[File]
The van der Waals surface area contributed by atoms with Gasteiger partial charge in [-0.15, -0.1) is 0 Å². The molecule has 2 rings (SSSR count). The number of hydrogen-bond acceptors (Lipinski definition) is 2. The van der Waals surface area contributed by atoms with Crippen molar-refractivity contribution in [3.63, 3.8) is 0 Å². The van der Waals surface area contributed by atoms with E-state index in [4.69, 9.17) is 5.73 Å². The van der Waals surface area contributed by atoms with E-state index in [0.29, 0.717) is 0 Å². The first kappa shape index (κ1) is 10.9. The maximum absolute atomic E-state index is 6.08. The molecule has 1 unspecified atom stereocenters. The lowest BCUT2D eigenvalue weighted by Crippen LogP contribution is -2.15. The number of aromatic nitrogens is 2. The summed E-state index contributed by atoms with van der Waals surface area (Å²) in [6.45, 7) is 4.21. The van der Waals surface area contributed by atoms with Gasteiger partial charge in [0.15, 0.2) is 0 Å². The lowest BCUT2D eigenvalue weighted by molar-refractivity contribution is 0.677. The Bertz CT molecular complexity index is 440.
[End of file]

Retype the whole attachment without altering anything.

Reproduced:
The van der Waals surface area contributed by atoms with Gasteiger partial charge in [-0.15, -0.1) is 0 Å². The molecule has 2 rings (SSSR count). The number of hydrogen-bond acceptors (Lipinski definition) is 2. The van der Waals surface area contributed by atoms with Crippen molar-refractivity contribution in [3.63, 3.8) is 0 Å². The van der Waals surface area contributed by atoms with E-state index in [4.69, 9.17) is 5.73 Å². The van der Waals surface area contributed by atoms with E-state index in [0.29, 0.717) is 0 Å². The first kappa shape index (κ1) is 10.9. The maximum absolute atomic E-state index is 6.08. The molecule has 1 unspecified atom stereocenters. The lowest BCUT2D eigenvalue weighted by Crippen LogP contribution is -2.15. The number of aromatic nitrogens is 2. The summed E-state index contributed by atoms with van der Waals surface area (Å²) in [6.45, 7) is 4.21. The van der Waals surface area contributed by atoms with Gasteiger partial charge in [0.15, 0.2) is 0 Å². The lowest BCUT2D eigenvalue weighted by molar-refractivity contribution is 0.677. The Bertz CT molecular complexity index is 440.